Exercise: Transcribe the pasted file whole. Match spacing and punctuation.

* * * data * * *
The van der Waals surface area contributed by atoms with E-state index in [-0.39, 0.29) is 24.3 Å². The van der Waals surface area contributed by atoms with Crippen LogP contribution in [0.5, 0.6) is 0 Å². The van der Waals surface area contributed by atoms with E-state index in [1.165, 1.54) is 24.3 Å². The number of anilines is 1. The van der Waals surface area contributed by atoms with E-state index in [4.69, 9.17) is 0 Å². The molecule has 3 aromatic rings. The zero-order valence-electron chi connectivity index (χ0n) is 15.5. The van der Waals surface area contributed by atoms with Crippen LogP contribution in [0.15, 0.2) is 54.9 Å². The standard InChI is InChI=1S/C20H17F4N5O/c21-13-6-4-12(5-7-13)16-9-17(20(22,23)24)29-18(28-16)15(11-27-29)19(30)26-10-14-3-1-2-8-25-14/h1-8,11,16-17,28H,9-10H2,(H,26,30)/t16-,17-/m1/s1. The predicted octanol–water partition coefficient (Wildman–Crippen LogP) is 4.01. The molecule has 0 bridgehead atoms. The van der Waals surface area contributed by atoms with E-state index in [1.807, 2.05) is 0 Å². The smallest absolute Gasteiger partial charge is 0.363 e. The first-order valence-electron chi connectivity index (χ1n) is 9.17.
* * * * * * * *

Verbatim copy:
The van der Waals surface area contributed by atoms with E-state index in [-0.39, 0.29) is 24.3 Å². The van der Waals surface area contributed by atoms with Crippen LogP contribution in [0.5, 0.6) is 0 Å². The van der Waals surface area contributed by atoms with E-state index in [1.165, 1.54) is 24.3 Å². The number of anilines is 1. The van der Waals surface area contributed by atoms with E-state index in [4.69, 9.17) is 0 Å². The molecule has 3 aromatic rings. The zero-order valence-electron chi connectivity index (χ0n) is 15.5. The van der Waals surface area contributed by atoms with Crippen LogP contribution in [0.15, 0.2) is 54.9 Å². The standard InChI is InChI=1S/C20H17F4N5O/c21-13-6-4-12(5-7-13)16-9-17(20(22,23)24)29-18(28-16)15(11-27-29)19(30)26-10-14-3-1-2-8-25-14/h1-8,11,16-17,28H,9-10H2,(H,26,30)/t16-,17-/m1/s1. The predicted octanol–water partition coefficient (Wildman–Crippen LogP) is 4.01. The molecule has 0 bridgehead atoms. The van der Waals surface area contributed by atoms with E-state index in [1.807, 2.05) is 0 Å². The smallest absolute Gasteiger partial charge is 0.363 e. The first-order valence-electron chi connectivity index (χ1n) is 9.17.